A person who brings a claim or action before a court of law,
whether represented by an attorney, agent or self.
(Also referred to as complainant, accuser, suer.)
In criminal cases, the person accused of the crime.
In civil matters, the person or organization that is being
The person against whom a lawsuit is filed.
(Also referred to as offender, appellant, litigant.)
A type of negligence in which a
professional, or professional entity or its subordinates or
agents who are under a duty to act, fails to follow generally
accepted professional standards in their work, and that breach
of duty is the likely cause of injury to a person who suffers
damages. The most common are medical and legal malpractice.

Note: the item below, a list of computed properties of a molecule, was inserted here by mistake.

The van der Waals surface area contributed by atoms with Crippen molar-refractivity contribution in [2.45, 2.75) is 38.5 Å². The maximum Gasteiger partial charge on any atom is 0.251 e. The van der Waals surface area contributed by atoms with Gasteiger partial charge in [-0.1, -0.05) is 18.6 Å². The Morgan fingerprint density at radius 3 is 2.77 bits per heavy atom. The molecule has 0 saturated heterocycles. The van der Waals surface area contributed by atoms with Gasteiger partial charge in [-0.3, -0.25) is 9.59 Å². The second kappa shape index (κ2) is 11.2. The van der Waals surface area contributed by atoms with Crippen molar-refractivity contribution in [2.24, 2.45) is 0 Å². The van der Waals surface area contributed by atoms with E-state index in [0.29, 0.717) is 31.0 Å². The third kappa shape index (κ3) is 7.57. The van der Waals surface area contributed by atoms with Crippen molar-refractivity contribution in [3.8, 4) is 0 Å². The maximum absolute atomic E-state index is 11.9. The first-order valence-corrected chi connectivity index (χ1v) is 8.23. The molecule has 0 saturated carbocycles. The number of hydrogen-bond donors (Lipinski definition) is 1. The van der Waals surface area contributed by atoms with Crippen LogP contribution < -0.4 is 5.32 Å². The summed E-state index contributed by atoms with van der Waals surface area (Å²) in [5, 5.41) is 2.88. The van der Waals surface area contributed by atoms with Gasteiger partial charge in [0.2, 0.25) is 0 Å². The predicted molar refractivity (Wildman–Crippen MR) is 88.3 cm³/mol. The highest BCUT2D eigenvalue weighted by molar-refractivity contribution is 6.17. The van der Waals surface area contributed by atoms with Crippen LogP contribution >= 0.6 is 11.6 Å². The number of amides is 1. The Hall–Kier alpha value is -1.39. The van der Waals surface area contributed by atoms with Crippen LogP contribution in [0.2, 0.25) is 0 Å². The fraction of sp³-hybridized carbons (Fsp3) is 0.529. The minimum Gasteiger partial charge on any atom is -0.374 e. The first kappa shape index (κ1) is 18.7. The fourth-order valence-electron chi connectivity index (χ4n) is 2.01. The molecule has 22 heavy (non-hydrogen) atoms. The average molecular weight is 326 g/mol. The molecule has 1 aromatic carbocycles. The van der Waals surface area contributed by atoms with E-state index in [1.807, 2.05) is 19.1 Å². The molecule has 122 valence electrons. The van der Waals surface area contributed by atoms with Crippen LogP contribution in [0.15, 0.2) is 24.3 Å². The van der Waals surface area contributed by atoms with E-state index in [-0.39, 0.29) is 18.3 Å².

(Also referred to as carelessness, malfeasance, negligence,
act of omission.)
An injury not to property, but
to your body, mind or emotions. For example, if you slip
and fall on a banana peel in the grocery store, personal
injury covers any actual physical harm (broken leg and
bruises) you suffered in the fall, as well as the humiliation
of falling in public, but not the harm of shattering your
watch. The latter would be considered personal property
To prove liability, the attorney must establish negligence on
the part of the party whose action or inaction caused the
personal injury to the victim.
Types of Crime
There are three general types / levels of offenses:
Infractions (which can be subject to a fine up to $100
plus court costs)
Misdemeanors (which can be subject to up to one year in
a county jail)
Felonies (which can be subject to term in a state
A violation of a rule or local ordinance or regulation,
promise or obligation.
Disorderly conduct, disorderly intoxication, battery,
prostitution, petty theft.
possession and trafficking crimes; weapons offenses, violent
property crimes - including
burglary, larceny and fraud.